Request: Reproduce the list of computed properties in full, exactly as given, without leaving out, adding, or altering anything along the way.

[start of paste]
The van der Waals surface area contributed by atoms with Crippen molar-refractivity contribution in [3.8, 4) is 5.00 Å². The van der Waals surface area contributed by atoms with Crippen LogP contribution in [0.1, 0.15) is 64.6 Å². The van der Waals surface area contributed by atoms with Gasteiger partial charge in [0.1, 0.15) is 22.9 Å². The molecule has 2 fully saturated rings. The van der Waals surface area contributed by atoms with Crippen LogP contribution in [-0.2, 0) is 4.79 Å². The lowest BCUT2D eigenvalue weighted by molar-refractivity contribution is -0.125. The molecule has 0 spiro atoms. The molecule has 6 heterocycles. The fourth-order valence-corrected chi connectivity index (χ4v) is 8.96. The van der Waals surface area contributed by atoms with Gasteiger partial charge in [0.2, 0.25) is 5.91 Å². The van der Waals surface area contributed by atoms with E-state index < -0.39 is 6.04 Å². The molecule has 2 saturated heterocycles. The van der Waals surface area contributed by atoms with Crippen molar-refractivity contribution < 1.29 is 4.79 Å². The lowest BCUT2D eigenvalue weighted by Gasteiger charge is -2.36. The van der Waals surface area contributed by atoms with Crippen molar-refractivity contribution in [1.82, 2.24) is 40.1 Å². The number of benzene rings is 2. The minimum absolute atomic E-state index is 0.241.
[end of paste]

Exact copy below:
The van der Waals surface area contributed by atoms with Crippen molar-refractivity contribution in [3.8, 4) is 5.00 Å². The van der Waals surface area contributed by atoms with Crippen LogP contribution in [0.1, 0.15) is 64.6 Å². The van der Waals surface area contributed by atoms with Gasteiger partial charge in [0.1, 0.15) is 22.9 Å². The molecule has 2 fully saturated rings. The van der Waals surface area contributed by atoms with Crippen LogP contribution in [-0.2, 0) is 4.79 Å². The lowest BCUT2D eigenvalue weighted by molar-refractivity contribution is -0.125. The molecule has 0 spiro atoms. The molecule has 6 heterocycles. The fourth-order valence-corrected chi connectivity index (χ4v) is 8.96. The van der Waals surface area contributed by atoms with Gasteiger partial charge in [0.2, 0.25) is 5.91 Å². The van der Waals surface area contributed by atoms with E-state index < -0.39 is 6.04 Å². The molecule has 2 saturated heterocycles. The van der Waals surface area contributed by atoms with Crippen molar-refractivity contribution < 1.29 is 4.79 Å². The lowest BCUT2D eigenvalue weighted by Gasteiger charge is -2.36. The van der Waals surface area contributed by atoms with Crippen molar-refractivity contribution in [1.82, 2.24) is 40.1 Å². The number of benzene rings is 2. The minimum absolute atomic E-state index is 0.241.